ICT Delta 2010

Last Thursday I went to the ICTDelta 2010 in Rotterdam, with David from Netherpod. ICTDelta is an annual event on technology and innovation, featuring lectures, workshops, discussions, demos and much more. In fact so much more that it was obviously impossible to see everything, so choices had to be made. The sessions started every hour on the hour, so every hour we picked the most interesting session from the program and spent the minutes between sessions checking out some of the demos.

Our first session was a workshop on digital civil rights, by Axel Arnbak and Ot van Daalen from Bits of Freedom, which led to an interesting discussion in the privacy-risks of large-scale government projects involving the monitoring and storage of privacy-sensitive information.

For the next round we went to see a talk called Innovation by doing it, by Dr. Andy Stanford-Clark, Master Inventor at IBM. He talked about the many things he has done as personal projects and how some of them (are being) developed into commercial solutions by IBM. Andy is both an übergeek and a gifted, funny, charismatic speaker, so if you ever have a chance to see him speak, make sure you do.

Our third session was a presentation on distributed manufacturing and open design. Moderator Bas van Abel (Waag Society) gave a general introduction on the subject,  then Matt Cottam did a presentation on some projects in business and educational where his company, Tellart, used open design principles. He had so much cool stuff to show, the planned 45 minutes were over before he was finished, but Martijn Elserman (Elserman Design) was allowed to make his presentation in the 15 minute break, which still was a bit too short for his story about 3D printing. These three talks could have easily been sessions of their own and certainly deserved larger audience then the 25 people who turned up.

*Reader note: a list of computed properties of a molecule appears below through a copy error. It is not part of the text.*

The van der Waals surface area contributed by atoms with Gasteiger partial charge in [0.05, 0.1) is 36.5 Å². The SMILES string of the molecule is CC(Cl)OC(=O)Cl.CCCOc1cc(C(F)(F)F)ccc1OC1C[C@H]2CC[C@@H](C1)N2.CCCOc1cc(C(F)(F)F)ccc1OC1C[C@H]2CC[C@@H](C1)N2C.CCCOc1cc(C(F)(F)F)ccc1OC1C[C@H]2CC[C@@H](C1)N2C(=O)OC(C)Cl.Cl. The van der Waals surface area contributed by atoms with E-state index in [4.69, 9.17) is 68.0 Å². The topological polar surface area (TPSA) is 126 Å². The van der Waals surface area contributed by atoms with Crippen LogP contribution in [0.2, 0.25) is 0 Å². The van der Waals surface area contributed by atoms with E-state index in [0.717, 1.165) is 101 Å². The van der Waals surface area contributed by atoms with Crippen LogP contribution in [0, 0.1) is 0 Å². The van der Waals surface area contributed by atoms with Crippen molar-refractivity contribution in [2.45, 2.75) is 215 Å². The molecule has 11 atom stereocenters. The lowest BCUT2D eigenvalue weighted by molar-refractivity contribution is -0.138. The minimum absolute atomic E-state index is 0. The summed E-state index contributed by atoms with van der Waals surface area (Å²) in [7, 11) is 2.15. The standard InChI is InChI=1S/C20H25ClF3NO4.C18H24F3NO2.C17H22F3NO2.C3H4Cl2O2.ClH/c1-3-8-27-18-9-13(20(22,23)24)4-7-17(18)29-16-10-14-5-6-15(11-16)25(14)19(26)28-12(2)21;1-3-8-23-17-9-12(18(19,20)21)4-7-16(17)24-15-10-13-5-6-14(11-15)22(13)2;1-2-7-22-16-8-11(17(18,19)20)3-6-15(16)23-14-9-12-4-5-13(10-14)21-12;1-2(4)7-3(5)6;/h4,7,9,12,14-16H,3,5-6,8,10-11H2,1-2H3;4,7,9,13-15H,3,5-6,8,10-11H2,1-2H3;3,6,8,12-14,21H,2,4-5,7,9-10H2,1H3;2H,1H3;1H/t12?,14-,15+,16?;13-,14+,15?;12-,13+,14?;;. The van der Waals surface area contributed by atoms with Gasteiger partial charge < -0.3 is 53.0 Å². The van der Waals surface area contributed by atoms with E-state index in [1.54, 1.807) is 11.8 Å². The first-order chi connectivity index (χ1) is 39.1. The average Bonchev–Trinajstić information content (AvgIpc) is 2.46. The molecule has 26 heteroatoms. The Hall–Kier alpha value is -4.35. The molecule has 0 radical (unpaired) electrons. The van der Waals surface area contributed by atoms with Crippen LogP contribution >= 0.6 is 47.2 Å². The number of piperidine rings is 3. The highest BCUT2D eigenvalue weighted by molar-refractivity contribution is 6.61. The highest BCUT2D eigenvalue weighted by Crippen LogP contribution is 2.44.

Straight after this extended session we sprinted on to what we decided would be the last session for today. A demonstration by TNO, called Smart Companions, about Ashley, a sort of avatar that would function as your personal assistant to help you access public and personal data from the cloud. They had a pretty big vision about where they wanted to take this project technologically, but sadly they didn’t have any clear answers to questions about security, privacy, or whether this will be commercialized or opened up to the community.

I’ll be posting more in-depth about the second and third sessions once I have digested all the notes and links from those sessions. I also have some ideas about the different forms of innovation presented during the day, so expect a comparison soon.

Overall it was a fun and educational experience, certainly worth visiting again next year.


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